OUR FEATURED MEMBER – BILL BRYDER
Thanks to Norman Burchfell for putting together this ‘life story’. Our subject this time is our Immediate Past President: Bill Bryder
Not many people today can say that they have lived in the same location all of their lives. Bill Bryder can – having lived a lifetime in the picturesque village of Tillington situated just outside the boundary walls of the Petworth House Estate. Born in August 1937 he was like his forefathers christened ‘William’.
Bill was one of three children having both a younger brother and sister.
His early schooling days were with the local village schools in Tillington where from four years of age he attended both the infant and junior schools. At eleven Bill progressed to the Petworth Boys school and lastly to the Secondary Modern school at Midhurst (now Midhurst Grammar school).
The family business was formed by Bill’s great uncle in 1863 as the village carpenter and builder. In those days it was the responsibility of the village carpenter’s shop to construct the coffins for the village as required. This was the commencement of the undertakers now running today – W. Bryder & Sons. With his grandfather and father following in the family business Bill always assisted from an early age in the carpenter’s shop. He enjoyed simple jobs like sandpapering down coffins from as young as ten years of age.
Whilst at the Midhurst school and approaching fifteen years old Bill went down with a bout of chickenpox. His father considered it not worthwhile his returning to school so Bill was taken into the family business as an apprentice bricklayer. Although apprenticed as a bricklayer he did assist as required at Funerals. At the age of fifteen he acted as a bearer for the first time and recalls not initially releasing the web when lowering the coffin which could have easily caused a disaster. Luckily Bill corrected himself at the very last minute. The undertaking side of the business was expanding at this time resulting in the company’s purchase of its’ first hearse – previously any hearse required had to be hired.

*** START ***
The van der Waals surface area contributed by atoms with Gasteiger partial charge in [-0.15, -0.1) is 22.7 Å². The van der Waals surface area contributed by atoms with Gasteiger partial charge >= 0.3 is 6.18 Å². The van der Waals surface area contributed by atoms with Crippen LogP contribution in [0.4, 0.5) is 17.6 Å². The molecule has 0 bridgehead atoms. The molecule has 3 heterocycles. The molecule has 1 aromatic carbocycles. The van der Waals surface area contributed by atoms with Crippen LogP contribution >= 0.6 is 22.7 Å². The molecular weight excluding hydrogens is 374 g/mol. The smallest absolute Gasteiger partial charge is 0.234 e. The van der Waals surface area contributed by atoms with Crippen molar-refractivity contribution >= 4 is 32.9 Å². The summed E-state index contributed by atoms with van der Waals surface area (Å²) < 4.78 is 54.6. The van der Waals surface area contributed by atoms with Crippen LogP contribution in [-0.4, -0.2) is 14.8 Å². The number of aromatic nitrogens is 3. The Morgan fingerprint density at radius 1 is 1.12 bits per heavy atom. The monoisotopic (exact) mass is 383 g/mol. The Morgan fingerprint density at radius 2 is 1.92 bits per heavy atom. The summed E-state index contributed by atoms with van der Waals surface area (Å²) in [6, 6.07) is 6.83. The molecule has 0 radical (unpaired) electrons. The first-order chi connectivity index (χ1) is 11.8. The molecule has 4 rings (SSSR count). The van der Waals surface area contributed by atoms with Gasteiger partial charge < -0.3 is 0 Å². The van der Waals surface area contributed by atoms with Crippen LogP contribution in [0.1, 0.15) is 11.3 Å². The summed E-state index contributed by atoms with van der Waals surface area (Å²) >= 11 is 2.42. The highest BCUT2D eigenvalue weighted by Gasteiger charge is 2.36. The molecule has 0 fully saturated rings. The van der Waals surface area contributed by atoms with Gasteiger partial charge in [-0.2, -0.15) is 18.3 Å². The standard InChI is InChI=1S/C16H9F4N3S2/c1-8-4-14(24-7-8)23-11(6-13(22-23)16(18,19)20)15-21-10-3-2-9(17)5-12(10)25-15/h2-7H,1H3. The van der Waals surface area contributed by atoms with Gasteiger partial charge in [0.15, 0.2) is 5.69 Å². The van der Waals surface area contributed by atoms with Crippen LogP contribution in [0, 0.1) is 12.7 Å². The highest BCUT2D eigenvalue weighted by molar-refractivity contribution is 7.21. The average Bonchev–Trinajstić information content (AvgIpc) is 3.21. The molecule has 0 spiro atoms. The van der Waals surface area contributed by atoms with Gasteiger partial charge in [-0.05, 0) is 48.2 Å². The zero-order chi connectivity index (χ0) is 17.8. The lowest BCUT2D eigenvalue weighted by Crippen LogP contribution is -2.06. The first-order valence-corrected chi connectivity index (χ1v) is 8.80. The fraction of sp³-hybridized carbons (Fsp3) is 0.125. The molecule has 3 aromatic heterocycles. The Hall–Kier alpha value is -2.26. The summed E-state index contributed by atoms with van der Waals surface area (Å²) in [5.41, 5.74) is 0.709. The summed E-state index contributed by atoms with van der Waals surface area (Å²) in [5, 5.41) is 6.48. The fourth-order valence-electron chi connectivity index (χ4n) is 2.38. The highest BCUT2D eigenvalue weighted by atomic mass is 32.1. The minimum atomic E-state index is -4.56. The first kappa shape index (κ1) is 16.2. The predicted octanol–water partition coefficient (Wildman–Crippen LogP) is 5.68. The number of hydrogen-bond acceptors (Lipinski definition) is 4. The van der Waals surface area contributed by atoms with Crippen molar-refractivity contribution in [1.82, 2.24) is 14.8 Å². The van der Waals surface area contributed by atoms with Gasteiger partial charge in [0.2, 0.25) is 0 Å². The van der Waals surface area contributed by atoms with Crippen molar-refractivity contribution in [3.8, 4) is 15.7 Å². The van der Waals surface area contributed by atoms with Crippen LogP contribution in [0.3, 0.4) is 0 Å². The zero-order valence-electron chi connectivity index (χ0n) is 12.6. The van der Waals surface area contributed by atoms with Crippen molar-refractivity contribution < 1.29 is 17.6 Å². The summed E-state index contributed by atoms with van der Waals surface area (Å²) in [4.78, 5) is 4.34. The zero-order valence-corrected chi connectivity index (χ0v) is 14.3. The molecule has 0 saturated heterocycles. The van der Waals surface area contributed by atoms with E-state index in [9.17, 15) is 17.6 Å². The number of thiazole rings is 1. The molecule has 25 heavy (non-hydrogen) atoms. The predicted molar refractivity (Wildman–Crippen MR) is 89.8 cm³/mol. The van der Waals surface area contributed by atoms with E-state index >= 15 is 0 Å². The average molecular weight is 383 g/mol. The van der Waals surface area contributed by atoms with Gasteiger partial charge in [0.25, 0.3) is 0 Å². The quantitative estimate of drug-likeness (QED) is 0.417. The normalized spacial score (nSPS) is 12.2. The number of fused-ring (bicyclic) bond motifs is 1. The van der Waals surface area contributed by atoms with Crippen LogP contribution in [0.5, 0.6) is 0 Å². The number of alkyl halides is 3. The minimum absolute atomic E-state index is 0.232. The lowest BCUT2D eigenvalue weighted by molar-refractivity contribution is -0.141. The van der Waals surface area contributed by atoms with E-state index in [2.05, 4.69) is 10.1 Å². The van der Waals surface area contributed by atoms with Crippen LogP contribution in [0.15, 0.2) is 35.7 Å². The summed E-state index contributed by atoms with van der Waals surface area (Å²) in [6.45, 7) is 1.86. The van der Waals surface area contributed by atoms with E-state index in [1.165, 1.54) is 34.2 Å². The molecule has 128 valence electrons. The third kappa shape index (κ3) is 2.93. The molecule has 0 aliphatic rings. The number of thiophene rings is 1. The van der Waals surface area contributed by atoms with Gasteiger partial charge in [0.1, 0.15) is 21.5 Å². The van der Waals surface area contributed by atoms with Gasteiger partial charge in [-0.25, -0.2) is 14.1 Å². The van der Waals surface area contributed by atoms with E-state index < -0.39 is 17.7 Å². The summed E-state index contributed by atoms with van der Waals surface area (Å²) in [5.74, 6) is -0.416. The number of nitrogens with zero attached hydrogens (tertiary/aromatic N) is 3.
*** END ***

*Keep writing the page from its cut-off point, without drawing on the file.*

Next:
His indentured apprenticeship enabled Bill to be deferred from call-up for national service until the age of 21. National service commenced in North Wales but was shortly transferred to the Royal Horse Artillery based as a signaller on Salisbury Plain. Spending two years there Bill was not called upon for overseas duties and completed his last six months of duty at Tenby North Wales.
Tennis was Bill’s No1 Sport and he willingly took on the responsibility of grass cutting and putting up the nets at the local club. Bill also enjoyed playing Stoolball for a mixed local team. For the benefit for those not from these parts this is a game which is a cross between rounders and cricket that was played almost exclusively within the Sussex County boundary. There were mixed and all ladies leagues but probably due to ladies now playing more cricket interest in Stoolball has waned over the last 30 or so years. Like most of us Bill enjoyed playing local football – turning out for both Petworth and Tillington in the West Sussex league showing his prowess on either the wing or within the half back line.
Bill married firstly in 1968 which regretfully ended in divorce some nine years later. However he produced a son Ben who again grew up in the family business. Bill happily remarried in 2008 to Carol who had been a firm friend for many years.
In 1971 his father retired and then Bill headed up the business. His father’s team had gained notoriety by being used for the burial scene in the film ‘Darling’ which was filmed at Wisborough Green. Bill himself then headed up some notable burials including the husband of June Whitfield the actress whose weekend cottage was next door to Bill’s residence. He was also involved in some burials at Petworth House. In 1975 Fred Streeter – the famous radio gardener and head gardener at Petworth House died and Bill’s team officiated. Likewise his team was called upon for the burials of Lord Egremont and as recently as 2013 at 88 years of age the Dowager Lady Egremont. Both were buried in vaults in Bartons Lane Petworth.
Most of us discovered lawn bowls in our latter years. Bill had his first experience of bowls in Spain as far back as 1998 whilst on holiday with Roger Lucking. At the earliest opportunity he signed up for Petworth. As a relatively new member of the West Sussex Bowls Touring Club it is humbling to list the many achievements and dedication that Bill has given to the Tourists. Joining in 1999 his first tour was as a non-bowler – no doubt it was the drinking with friends that was the attraction. He has now completed 15 tours and captained the club for four years from 2007. There has not been a more deserving President carrying out the duties for two years from November 2011 and still willingly serves on the committee.
Thank you Bill for this interview and of course your hospitality (your whisky is excellent). I can only wish that I and fellow members can show the same dedication to this unique bowling club. May we enjoy many more tours together.